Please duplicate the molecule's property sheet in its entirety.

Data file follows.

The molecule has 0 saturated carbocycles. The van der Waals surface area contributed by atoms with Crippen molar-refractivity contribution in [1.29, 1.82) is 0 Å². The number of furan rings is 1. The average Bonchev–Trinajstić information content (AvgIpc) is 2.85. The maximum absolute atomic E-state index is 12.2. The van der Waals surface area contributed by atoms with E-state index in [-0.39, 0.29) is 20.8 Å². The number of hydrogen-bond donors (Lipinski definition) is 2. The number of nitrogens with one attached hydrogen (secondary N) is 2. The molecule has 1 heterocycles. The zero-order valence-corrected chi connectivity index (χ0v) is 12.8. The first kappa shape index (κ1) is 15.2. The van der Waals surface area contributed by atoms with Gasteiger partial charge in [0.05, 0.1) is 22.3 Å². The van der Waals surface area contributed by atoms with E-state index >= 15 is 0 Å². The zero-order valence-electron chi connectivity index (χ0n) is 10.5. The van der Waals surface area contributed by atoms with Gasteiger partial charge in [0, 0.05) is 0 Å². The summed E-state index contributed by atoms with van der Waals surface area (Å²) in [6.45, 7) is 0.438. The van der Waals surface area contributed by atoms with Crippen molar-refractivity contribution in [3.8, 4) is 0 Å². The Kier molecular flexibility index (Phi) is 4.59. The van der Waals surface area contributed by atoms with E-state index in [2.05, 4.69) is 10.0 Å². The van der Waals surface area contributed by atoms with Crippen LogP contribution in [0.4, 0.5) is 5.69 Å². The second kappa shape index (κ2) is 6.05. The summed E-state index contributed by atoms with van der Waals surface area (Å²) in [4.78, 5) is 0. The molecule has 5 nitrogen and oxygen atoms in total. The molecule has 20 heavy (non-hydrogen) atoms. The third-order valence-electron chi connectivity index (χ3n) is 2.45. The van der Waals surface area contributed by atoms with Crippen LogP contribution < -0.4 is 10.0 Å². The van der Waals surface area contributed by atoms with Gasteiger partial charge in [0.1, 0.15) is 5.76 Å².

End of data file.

The molecule has 0 saturated carbocycles. The van der Waals surface area contributed by atoms with Crippen molar-refractivity contribution in [1.29, 1.82) is 0 Å². The number of furan rings is 1. The average Bonchev–Trinajstić information content (AvgIpc) is 2.85. The maximum absolute atomic E-state index is 12.2. The van der Waals surface area contributed by atoms with E-state index in [-0.39, 0.29) is 20.8 Å². The number of hydrogen-bond donors (Lipinski definition) is 2. The number of nitrogens with one attached hydrogen (secondary N) is 2. The molecule has 1 heterocycles. The zero-order valence-corrected chi connectivity index (χ0v) is 12.8. The first kappa shape index (κ1) is 15.2. The van der Waals surface area contributed by atoms with Gasteiger partial charge in [0.05, 0.1) is 22.3 Å². The van der Waals surface area contributed by atoms with E-state index >= 15 is 0 Å². The zero-order valence-electron chi connectivity index (χ0n) is 10.5. The van der Waals surface area contributed by atoms with Gasteiger partial charge in [0, 0.05) is 0 Å². The summed E-state index contributed by atoms with van der Waals surface area (Å²) in [6.45, 7) is 0.438. The van der Waals surface area contributed by atoms with Crippen molar-refractivity contribution in [3.8, 4) is 0 Å². The Kier molecular flexibility index (Phi) is 4.59. The van der Waals surface area contributed by atoms with E-state index in [2.05, 4.69) is 10.0 Å². The van der Waals surface area contributed by atoms with Crippen LogP contribution in [0.4, 0.5) is 5.69 Å². The second kappa shape index (κ2) is 6.05. The summed E-state index contributed by atoms with van der Waals surface area (Å²) in [4.78, 5) is 0. The molecule has 5 nitrogen and oxygen atoms in total. The molecule has 20 heavy (non-hydrogen) atoms. The third-order valence-electron chi connectivity index (χ3n) is 2.45. The van der Waals surface area contributed by atoms with Crippen LogP contribution < -0.4 is 10.0 Å². The van der Waals surface area contributed by atoms with Gasteiger partial charge in [0.1, 0.15) is 5.76 Å².